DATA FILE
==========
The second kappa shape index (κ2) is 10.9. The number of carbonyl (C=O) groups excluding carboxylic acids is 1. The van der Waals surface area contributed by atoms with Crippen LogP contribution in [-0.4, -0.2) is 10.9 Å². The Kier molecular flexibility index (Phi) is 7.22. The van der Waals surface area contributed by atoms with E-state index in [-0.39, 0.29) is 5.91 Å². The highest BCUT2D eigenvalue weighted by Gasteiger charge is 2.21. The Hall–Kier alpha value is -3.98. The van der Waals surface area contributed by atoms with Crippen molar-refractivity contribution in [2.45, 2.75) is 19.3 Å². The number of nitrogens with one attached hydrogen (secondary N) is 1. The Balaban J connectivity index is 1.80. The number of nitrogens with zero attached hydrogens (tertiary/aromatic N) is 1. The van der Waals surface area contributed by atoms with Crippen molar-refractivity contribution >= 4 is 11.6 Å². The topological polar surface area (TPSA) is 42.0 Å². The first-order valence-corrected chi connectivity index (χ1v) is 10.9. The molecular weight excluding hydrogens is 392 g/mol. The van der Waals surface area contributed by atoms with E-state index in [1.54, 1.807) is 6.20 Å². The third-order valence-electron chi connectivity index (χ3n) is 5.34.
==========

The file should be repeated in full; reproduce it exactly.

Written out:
The second kappa shape index (κ2) is 10.9. The number of carbonyl (C=O) groups excluding carboxylic acids is 1. The van der Waals surface area contributed by atoms with Crippen LogP contribution in [-0.4, -0.2) is 10.9 Å². The Kier molecular flexibility index (Phi) is 7.22. The van der Waals surface area contributed by atoms with E-state index in [-0.39, 0.29) is 5.91 Å². The highest BCUT2D eigenvalue weighted by Gasteiger charge is 2.21. The Hall–Kier alpha value is -3.98. The van der Waals surface area contributed by atoms with Crippen molar-refractivity contribution in [2.45, 2.75) is 19.3 Å². The number of nitrogens with one attached hydrogen (secondary N) is 1. The Balaban J connectivity index is 1.80. The number of nitrogens with zero attached hydrogens (tertiary/aromatic N) is 1. The van der Waals surface area contributed by atoms with Crippen molar-refractivity contribution >= 4 is 11.6 Å². The topological polar surface area (TPSA) is 42.0 Å². The first-order valence-corrected chi connectivity index (χ1v) is 10.9. The molecular weight excluding hydrogens is 392 g/mol. The van der Waals surface area contributed by atoms with E-state index in [1.54, 1.807) is 6.20 Å². The third-order valence-electron chi connectivity index (χ3n) is 5.34.